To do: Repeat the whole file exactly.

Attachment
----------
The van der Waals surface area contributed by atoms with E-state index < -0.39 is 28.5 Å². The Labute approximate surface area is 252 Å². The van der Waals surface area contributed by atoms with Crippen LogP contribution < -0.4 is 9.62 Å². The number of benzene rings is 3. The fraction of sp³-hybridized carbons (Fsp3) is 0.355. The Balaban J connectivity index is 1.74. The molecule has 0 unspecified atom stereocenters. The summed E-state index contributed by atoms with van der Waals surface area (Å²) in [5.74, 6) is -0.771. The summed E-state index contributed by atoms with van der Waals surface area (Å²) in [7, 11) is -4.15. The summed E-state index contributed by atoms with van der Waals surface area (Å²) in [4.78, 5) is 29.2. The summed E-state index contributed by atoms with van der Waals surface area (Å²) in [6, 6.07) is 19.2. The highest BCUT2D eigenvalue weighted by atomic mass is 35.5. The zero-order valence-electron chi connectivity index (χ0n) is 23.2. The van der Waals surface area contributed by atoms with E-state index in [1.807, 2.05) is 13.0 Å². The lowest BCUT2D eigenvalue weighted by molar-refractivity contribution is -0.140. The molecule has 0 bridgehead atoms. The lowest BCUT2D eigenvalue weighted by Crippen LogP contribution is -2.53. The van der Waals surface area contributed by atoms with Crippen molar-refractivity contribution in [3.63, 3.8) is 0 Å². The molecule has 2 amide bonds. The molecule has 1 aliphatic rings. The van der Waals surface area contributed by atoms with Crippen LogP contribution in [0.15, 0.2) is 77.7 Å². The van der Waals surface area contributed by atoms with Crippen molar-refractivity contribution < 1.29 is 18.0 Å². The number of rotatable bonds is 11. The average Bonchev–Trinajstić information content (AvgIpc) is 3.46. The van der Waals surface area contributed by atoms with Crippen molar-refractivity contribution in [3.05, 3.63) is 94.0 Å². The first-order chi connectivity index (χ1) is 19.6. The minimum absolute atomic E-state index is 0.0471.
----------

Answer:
The van der Waals surface area contributed by atoms with E-state index < -0.39 is 28.5 Å². The Labute approximate surface area is 252 Å². The van der Waals surface area contributed by atoms with Crippen LogP contribution < -0.4 is 9.62 Å². The number of benzene rings is 3. The fraction of sp³-hybridized carbons (Fsp3) is 0.355. The Balaban J connectivity index is 1.74. The molecule has 0 unspecified atom stereocenters. The summed E-state index contributed by atoms with van der Waals surface area (Å²) in [5.74, 6) is -0.771. The summed E-state index contributed by atoms with van der Waals surface area (Å²) in [7, 11) is -4.15. The summed E-state index contributed by atoms with van der Waals surface area (Å²) in [4.78, 5) is 29.2. The summed E-state index contributed by atoms with van der Waals surface area (Å²) in [6, 6.07) is 19.2. The highest BCUT2D eigenvalue weighted by atomic mass is 35.5. The zero-order valence-electron chi connectivity index (χ0n) is 23.2. The van der Waals surface area contributed by atoms with E-state index in [1.807, 2.05) is 13.0 Å². The lowest BCUT2D eigenvalue weighted by molar-refractivity contribution is -0.140. The molecule has 0 bridgehead atoms. The lowest BCUT2D eigenvalue weighted by Crippen LogP contribution is -2.53. The van der Waals surface area contributed by atoms with Crippen molar-refractivity contribution in [3.63, 3.8) is 0 Å². The molecule has 2 amide bonds. The molecule has 1 aliphatic rings. The van der Waals surface area contributed by atoms with Crippen LogP contribution in [0.15, 0.2) is 77.7 Å². The van der Waals surface area contributed by atoms with Crippen molar-refractivity contribution < 1.29 is 18.0 Å². The number of rotatable bonds is 11. The average Bonchev–Trinajstić information content (AvgIpc) is 3.46. The van der Waals surface area contributed by atoms with Crippen molar-refractivity contribution in [3.05, 3.63) is 94.0 Å². The first-order chi connectivity index (χ1) is 19.6. The minimum absolute atomic E-state index is 0.0471.